The idea of nostalgia is an interesting one. It is amusing to observe how many members of a generation tend to express views on how they had the best lives as the world was a better place in their youth. Many people continue to cherish the idea of the nineties and before, of a quiet, charming period when there was no internet or mobile phones.
I wrote a love letter to the city of Madras of the nineties in the first page of my novel The Reengineers. The nineties now appear so far away that looking back, it feels almost like a different country, the last few years before the advent of the internet. When time flowed so gently that a vacation felt like a lifetime, a weekend was an age and an evening was an eternity. But I am not sure it was such a great place, anymore. I enjoy the internet which has flooded the world with truth, great art, good vibes, exposed the lies of history, brings humanity closer every day as kin and helps to edify the collective consciousness.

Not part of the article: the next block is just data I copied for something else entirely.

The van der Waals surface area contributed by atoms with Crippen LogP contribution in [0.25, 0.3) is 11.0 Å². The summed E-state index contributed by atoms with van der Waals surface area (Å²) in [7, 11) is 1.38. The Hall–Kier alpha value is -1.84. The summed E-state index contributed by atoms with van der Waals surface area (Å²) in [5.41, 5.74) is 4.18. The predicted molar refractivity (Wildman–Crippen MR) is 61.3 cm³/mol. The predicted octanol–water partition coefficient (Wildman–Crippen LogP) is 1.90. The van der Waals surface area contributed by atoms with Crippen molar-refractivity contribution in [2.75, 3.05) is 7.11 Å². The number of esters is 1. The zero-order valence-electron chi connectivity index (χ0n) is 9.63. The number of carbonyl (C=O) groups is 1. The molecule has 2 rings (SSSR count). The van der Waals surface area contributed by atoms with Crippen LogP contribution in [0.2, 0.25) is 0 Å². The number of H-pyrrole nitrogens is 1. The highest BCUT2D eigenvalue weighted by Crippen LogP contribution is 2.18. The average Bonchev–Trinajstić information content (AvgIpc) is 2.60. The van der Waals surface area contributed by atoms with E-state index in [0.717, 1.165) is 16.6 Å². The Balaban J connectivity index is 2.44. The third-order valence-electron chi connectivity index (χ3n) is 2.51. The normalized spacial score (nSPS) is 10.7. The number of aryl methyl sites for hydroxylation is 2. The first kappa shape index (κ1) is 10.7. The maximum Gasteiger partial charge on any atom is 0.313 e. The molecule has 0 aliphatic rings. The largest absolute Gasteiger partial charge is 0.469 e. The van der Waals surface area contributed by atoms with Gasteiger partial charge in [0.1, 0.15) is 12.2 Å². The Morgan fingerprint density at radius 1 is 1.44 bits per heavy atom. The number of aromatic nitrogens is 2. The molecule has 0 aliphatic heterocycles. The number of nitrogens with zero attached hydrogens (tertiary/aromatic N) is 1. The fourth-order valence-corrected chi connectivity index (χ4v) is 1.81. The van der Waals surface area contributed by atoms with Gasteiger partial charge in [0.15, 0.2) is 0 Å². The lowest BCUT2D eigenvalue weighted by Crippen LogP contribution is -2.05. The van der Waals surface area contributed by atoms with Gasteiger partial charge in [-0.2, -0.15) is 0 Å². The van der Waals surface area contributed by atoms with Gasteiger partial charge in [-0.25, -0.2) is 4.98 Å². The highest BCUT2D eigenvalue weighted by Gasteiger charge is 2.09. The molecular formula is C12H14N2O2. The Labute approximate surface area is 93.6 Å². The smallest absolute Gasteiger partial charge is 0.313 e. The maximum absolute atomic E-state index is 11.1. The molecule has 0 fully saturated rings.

As someone who grew up in the nineties, I have embraced the digital world. But when it comes to popular music and movies, I’d rather stay with the art that was produced in the sixties and the seventies, or before. They just don’t make them like in those days anymore.